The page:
Words On Birds by Steve Grinley
Area Christmas Bird Counts Are Happening
December 16, 2017
by Steve Grinley
If you look out at your bird feeders on the Saturday morning before Christmas, you may see some warmly dressed folks out in the street also staring at your feeders with binoculars. No, it’s not the feeder police. It is likely a team of birders on the annual Christmas Bird Count.
This is the 118th year of the Christmas Bird Count sponsored by the National Audubon Society and the Cornell Laboratory of Ornithology. The Newburyport Count takes place on December 23, encompassing an area within a 15-mile radius of the city. Teams of counters, each assigned their own section of the circle, will be tallying all the species of birds seen, and counting the number of individuals of each species. This is the time when every starling, chickadee and mallard is counted.
Groups of birders and individuals count birds throughout the United States, Canada and Mexico. The results of the Christmas Bird Count is the longest running database in ornithology, representing over a century of data, and reveals trends of winter bird populations. More than 50,000 observers participate in this all day census. The first count was held on Christmas Day back in 1900 and was conducted in 27 different communities, including three in Massachusetts. Today, thirty-four Count circles participate in Massachusetts alone.
At the end of the Count day, all of the teams covering all of the surrounding towns gather to add up their numbers. Those totals are then entered into a grand data base which includes all of the previous years’ totals. In this way, trends in bird populations can be identified.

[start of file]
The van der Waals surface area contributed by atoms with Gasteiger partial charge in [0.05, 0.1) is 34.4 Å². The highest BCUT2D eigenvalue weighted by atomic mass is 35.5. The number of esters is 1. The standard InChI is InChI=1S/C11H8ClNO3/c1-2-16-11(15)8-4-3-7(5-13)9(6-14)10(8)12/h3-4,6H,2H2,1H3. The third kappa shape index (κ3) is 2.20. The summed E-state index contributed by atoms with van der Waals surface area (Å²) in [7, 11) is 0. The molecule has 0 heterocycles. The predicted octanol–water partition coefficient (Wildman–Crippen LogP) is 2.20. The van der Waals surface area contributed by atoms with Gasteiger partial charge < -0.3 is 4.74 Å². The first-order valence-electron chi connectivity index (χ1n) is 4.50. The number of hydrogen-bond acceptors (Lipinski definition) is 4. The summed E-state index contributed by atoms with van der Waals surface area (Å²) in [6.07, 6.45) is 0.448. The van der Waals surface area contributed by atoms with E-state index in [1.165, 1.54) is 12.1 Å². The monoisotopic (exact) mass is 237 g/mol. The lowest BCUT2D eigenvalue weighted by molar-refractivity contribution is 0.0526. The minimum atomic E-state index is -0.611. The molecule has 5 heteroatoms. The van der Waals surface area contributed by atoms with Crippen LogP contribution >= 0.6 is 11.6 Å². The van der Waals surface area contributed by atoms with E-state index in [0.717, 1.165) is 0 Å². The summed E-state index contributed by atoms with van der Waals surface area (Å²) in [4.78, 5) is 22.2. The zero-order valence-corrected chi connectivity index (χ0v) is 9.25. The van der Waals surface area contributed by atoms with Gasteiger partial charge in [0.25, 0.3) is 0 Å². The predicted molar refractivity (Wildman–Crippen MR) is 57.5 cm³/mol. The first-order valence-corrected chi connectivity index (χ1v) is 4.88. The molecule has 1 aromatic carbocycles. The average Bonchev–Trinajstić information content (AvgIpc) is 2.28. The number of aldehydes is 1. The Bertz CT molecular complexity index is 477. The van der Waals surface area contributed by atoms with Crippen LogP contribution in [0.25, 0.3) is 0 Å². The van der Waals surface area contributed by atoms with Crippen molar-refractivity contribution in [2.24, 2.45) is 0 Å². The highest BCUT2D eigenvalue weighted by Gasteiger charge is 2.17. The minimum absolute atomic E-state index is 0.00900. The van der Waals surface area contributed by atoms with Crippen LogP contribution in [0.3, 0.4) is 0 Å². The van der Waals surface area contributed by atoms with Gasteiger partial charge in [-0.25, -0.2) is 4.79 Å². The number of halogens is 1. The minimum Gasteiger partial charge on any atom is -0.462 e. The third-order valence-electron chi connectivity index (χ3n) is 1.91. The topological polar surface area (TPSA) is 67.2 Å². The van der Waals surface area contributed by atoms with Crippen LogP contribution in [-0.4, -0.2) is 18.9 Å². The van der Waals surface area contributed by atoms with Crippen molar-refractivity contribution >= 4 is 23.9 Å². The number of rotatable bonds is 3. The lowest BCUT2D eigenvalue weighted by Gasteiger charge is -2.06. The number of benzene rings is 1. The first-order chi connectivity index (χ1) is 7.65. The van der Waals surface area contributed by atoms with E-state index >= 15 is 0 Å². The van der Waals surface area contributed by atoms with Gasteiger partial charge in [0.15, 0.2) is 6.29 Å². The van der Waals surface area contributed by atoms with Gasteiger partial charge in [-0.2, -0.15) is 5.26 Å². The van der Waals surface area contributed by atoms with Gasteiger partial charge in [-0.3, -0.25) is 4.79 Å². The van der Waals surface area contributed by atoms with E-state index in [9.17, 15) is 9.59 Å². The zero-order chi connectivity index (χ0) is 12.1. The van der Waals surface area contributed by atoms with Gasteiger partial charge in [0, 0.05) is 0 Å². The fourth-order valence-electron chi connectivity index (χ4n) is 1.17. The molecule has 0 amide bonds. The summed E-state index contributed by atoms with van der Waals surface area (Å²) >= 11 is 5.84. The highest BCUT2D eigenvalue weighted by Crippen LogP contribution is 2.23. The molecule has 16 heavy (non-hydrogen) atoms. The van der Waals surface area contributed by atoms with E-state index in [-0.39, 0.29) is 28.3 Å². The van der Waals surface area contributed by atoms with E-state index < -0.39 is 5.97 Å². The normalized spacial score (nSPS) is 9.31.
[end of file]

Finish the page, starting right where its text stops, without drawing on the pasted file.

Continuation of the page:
Tomorrow, Sunday, is the Cape Ann Christmas Bird Count. I usually help out in the Hamilton and Wenham sector. Those who have the coastal sectors have a chance to see king eiders, harlequin ducks, puffins or a rare gull. We, however, will spend time counting chickadees, tufted titmice and downy woodpeckers in our land-locked sector. In past years, we have seen pileated woodpeckers, pine grosbeaks, and a late yellow-bellied sapsucker; and we usually see some bluebirds as well. So there is no telling what we might encounter. It is fun just to be out, and the weather is supposed to cooperate this weekend!
Though the wintering population of bald eagles has yet to arrive, our established resident eagles should make the count. We did see eagles migrating over Salisbury last Sunday including one late golden eagle.
Snowy owls have already appeared all over Essex County including Salisbury, Crane Beach in Ipswich, Thatcher’s Island off Cape Ann and several on Plum Island. Short-eared owls have been seen on Plum Island, Salisbury Beach and at Nelson’s island in Rowley. We haven’t seen “our” barred owl in the backyard lately, but we can expect some owls to make an appearance for the counts!
This should prove to be an interesting count year. Up until a week or two ago, the milder than normal weather had kept many fresh water lakes and ponds open, and duck numbers could be strong. The recent snow and cold has driven more birds back to the feeders. We had a Carolina wren at our heated bird bath and on our suet this week. We keep watch for something more rare, hoping something will show up for count week that includes three days before and three days after count day.
There has been a rare yellow-throated warbler at the Seabrook Waste water Treatment Plant on the Salisbury town line for the past couple of weeks. One showed up at a suet feeder in Amesbury a couple of years back, so this one could end up at somebody’s feeder soon. If you see something rare at your feeders, please contact the store and we will see that it is included in the count.
There is also much natural seed available with good cone crops, but only scattered reports of red crossbills and pine siskins so far this winter. There are also good crops of winterberry, privet, cedar berries, bittersweet and other wintering fruit so higher counts of fruit-eating birds could be expected for the counts. These include robins, bluebirds, mockingbirds, hermit thrushes and cedar waxwings, with the hope for Townsend’s solitaire, pine grosbeak, or Bohemian waxwing.
So please don’t be surprised to see people with binoculars walking around your neighborhood on Count day, gawking at your fruit trees or bird feeders. They are just trying to count every chickadee, goldfinch, cardinal and house sparrow in the neighborhood, while hoping to discover something more rare!
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